First known as the Chapter House, the Hart Memorial Library was erected about 1910 as the meeting place for the Kissimmee Chapter of the American Woman’s League (A.W.L.) and the local Woman’s Christian Temperance Union (W.C.T.U.).
Catherine “Kate” S. Hart, widow of former Governor Ossian B. Hart, moved to Kissimmee in 1884 and was postmistress for several years. Catherine had purchased lots in Kissimmee, one of which she donated to the Presbyterian Church. A small cottage was erected on the other, where Catherine lived. When her health deteriorated, she moved to Morristown, N.J., where she died on Oct. 9, 1897. Catherine’s Campbell sisters were in charge of disposing of her property in Kissimmee.
The A.W.L. had been organized in April 1909 in a meeting at the Graystone Hotel. In order for a Chapter House to be erected, a membership of 15 was necessary. That goal was met and the Campbell sisters donated two of Catherine’s lots, which were adjacent to the business section of Kissimmee. The sisters decided that the chapter house erected should serve as a memorial to their sister, Mrs. Catherine S. Hart. It was also decided that the chapter house should serve as a home for the local W.C.T.U., which was originally organized by Catherine.
Soon after the lots were acquired, membership in the A.W.L. increased to over 40 members, thus qualifying them for a much larger chapter house than they had hoped for. They were chartered as the Hart Memorial Chapter of the American Women’s League.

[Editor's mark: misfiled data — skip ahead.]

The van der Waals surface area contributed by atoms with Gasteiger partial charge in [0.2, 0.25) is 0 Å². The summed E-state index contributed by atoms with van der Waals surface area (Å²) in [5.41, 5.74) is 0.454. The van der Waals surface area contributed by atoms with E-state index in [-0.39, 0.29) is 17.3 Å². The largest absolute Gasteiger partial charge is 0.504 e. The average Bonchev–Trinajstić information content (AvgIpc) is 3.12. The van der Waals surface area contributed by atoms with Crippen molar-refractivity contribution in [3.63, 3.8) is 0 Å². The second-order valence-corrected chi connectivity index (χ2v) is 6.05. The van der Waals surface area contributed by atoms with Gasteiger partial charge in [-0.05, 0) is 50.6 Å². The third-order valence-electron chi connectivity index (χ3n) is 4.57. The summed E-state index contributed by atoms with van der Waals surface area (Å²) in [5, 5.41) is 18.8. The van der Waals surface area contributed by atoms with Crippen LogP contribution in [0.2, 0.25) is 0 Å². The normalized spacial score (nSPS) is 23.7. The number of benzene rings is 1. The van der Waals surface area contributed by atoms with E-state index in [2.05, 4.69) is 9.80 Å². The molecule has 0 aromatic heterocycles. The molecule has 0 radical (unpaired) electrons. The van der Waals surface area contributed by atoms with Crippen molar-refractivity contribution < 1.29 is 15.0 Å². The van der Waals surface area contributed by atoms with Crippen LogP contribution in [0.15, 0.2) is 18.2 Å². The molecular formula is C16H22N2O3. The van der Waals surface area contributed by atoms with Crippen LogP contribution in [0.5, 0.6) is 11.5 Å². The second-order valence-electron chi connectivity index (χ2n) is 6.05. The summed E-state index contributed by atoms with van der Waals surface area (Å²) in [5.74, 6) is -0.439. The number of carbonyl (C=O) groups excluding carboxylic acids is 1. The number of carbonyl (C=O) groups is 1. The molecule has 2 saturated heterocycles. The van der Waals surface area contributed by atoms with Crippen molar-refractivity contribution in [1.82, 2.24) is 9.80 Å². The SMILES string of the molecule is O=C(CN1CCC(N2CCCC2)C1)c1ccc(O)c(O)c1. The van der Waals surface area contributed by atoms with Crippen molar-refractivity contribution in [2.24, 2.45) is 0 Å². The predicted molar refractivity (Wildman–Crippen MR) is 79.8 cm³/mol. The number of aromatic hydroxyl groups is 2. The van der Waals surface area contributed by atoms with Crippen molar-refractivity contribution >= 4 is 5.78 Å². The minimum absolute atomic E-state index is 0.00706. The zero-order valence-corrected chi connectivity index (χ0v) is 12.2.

According to “The River of the Long Water” by Alma Hetherington – a promoter was employed by 21 of the city’s most prominent women who contributed $52 each. The promoter solicited funds from the citizenry for the erection of the building. After the death of her husband, Nelson Fell in 1916, Arthur E. Donegan, Osceola County clerk, convinced Mrs. Annie Palmer Fell to give to this organization the books and furnishings of the large library she had maintained in Narcoossee. Officers of the Hart Memorial Library were chosen and the first librarian was Mrs. H.C. Stanford.
As Kissimmee grew, so did the needs of the library. The Public Library of Kissimmee moved from the original location to a new 4,000 square foot space at the corner of Broadway and Dakin in 1968, and in 1994 relocated to its current location near the Civic Center, and is the Hart Memorial Central branch of the Osceola County Library System.
Sources: “Kissimmee Valley Gazette”; Osceola County Library website.
Photo Courtesy: Kissimmee Valley Gazette, Florida Memory